Six hours after Ricardo Miguel Muñoz was shot and killed by a Lancaster police officer on Sunday afternoon, the city released the officer’s body camera footage that showed the confrontation that led to the shooting.
The Lancaster County District Attorney’s office says it concurred with the city’s decision to release the footage so soon after the incident. But three days later, the DA’s office denied a Right-to-Know request for the 911 call that was placed from the Muñoz house that resulted in the officer being dispatched to the scene.
In the denial letter sent to LNP | LancasterOnline on Wednesday, the office cited a part of the Pennsylvania law that exempts recordings of conversations between emergency dispatch personnel, including 911 recordings, from the open records law. The exemption includes the caveat that law enforcement agencies have discretion of when and what to release if an agency determines disclosure is in the public interest.
On Sunday, a police officer responded to a domestic disturbance on the 300 block of Laurel Street in Lancaster City after Lancaster County-Wide Communications received a 911 call around 4:13 p.m., according to a statement from Lancaster Bureau of Police.
When the officer arrived at the scene and approached the residence, Muñoz, 27, chased the officer while brandishing a knife. The officer shot and killed Munoz.
Muñoz’s family said they had been trying to arrange for an involuntary commitment for Ricardo, who they said had been diagnosed with bipolar disorder and schizophrenia. They said a mental health crisis agency that they contacted recommended that they call 911.
Shortly after 10:30 p.m. Sunday, Lancaster police released about a minute of body camera footage that shows what happened in the seconds leading up to the officer’s encounter with Muñoz and the shooting. The 911 call would shed light on what the officer dispatched to the home knew about the situation and whether information about Muñoz’s criminal record, which included charges for stabbings in 2019 that left four people injured, was communicated.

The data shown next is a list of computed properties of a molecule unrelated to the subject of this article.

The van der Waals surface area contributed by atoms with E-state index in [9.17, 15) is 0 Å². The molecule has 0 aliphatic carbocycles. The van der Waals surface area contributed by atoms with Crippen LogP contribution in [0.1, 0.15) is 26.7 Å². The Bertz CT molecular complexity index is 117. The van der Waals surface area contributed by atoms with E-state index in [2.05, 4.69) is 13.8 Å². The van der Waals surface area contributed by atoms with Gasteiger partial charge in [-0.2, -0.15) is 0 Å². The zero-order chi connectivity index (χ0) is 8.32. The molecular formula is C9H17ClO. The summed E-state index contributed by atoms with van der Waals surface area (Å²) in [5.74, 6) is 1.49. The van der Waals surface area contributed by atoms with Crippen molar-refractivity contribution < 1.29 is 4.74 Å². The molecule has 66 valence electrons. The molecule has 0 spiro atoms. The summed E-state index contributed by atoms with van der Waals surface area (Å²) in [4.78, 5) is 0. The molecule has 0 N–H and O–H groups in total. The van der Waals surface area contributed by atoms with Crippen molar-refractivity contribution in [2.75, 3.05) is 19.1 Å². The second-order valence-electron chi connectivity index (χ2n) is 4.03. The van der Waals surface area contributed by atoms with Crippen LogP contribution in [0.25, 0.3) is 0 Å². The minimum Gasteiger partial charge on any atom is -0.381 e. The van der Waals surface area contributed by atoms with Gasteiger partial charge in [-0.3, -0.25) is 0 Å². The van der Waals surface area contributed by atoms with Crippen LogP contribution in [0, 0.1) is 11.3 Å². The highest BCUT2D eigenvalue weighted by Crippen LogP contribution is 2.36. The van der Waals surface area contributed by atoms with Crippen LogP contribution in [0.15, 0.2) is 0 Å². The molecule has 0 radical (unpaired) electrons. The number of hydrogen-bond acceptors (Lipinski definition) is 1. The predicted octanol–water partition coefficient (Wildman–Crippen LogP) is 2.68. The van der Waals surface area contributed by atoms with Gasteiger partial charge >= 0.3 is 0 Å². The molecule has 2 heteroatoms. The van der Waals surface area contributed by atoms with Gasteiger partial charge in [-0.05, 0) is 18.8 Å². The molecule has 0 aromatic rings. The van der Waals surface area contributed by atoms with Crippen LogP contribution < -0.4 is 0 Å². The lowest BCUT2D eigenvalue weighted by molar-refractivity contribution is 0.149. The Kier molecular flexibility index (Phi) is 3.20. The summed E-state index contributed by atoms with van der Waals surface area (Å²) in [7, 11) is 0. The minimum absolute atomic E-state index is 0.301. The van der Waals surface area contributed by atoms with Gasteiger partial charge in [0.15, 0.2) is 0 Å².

“While it is highly atypical to release an investigative material during an investigation, we felt strongly that such release was necessary considering the circumstances of Sunday evening,” DA spokesperson Brett Hambright said regarding the body camera footage.
“Regarding the 911 call, we do intend to release the recording at the conclusion of our investigation, when we announce our determination on the officer’s use of force,” Hambright said.
In the case of police shootings, the county prosecutor is charged with investigating to determine whether the shooting was justified.
The county and city agencies have gone “above and beyond '' what the law requires of them by making the body camera footage public, Melissa Melewsky, media law counsel for the Pennsylvania NewsMedia Association, said on Wednesday.
“It’s encouraging that they’ve released body camera footage. Obviously, that plays a big role in providing accountability in these kinds of situations,” she said.
Mewlesky said she recommends that the district attorney release the 911 call for the same reason the city released the body camera footage -- for accountability and transparency.
“The 911 call is purely factual. Releasing it doesn't change anything about what happened, it only helps us understand what happened,” Melewsky said.
But she noted that state law gives the district attorney’s office a “carte blanche” to determine if the release is in the public interest.